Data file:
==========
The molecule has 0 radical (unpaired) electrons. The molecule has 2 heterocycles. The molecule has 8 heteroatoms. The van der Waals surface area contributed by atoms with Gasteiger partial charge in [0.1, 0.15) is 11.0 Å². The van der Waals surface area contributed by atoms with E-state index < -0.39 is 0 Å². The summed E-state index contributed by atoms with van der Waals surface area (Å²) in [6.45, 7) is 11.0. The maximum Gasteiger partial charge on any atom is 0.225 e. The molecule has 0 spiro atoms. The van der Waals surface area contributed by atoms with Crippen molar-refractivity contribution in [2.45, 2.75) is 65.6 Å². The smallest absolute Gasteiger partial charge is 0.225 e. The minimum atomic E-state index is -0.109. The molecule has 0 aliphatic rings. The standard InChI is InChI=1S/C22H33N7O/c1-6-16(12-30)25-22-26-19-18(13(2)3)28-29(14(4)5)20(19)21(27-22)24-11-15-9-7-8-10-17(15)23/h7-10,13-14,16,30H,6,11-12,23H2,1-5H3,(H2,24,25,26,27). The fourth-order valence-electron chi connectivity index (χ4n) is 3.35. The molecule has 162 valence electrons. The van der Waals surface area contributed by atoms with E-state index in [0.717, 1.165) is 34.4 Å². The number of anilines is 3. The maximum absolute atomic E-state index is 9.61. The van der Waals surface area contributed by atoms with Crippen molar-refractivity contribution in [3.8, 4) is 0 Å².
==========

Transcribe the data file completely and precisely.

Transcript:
The molecule has 0 radical (unpaired) electrons. The molecule has 2 heterocycles. The molecule has 8 heteroatoms. The van der Waals surface area contributed by atoms with Gasteiger partial charge in [0.1, 0.15) is 11.0 Å². The van der Waals surface area contributed by atoms with E-state index < -0.39 is 0 Å². The summed E-state index contributed by atoms with van der Waals surface area (Å²) in [6.45, 7) is 11.0. The maximum Gasteiger partial charge on any atom is 0.225 e. The molecule has 0 spiro atoms. The van der Waals surface area contributed by atoms with Crippen molar-refractivity contribution in [2.45, 2.75) is 65.6 Å². The smallest absolute Gasteiger partial charge is 0.225 e. The minimum atomic E-state index is -0.109. The molecule has 0 aliphatic rings. The standard InChI is InChI=1S/C22H33N7O/c1-6-16(12-30)25-22-26-19-18(13(2)3)28-29(14(4)5)20(19)21(27-22)24-11-15-9-7-8-10-17(15)23/h7-10,13-14,16,30H,6,11-12,23H2,1-5H3,(H2,24,25,26,27). The fourth-order valence-electron chi connectivity index (χ4n) is 3.35. The molecule has 162 valence electrons. The van der Waals surface area contributed by atoms with E-state index in [0.717, 1.165) is 34.4 Å². The number of anilines is 3. The maximum absolute atomic E-state index is 9.61. The van der Waals surface area contributed by atoms with Crippen molar-refractivity contribution in [3.8, 4) is 0 Å².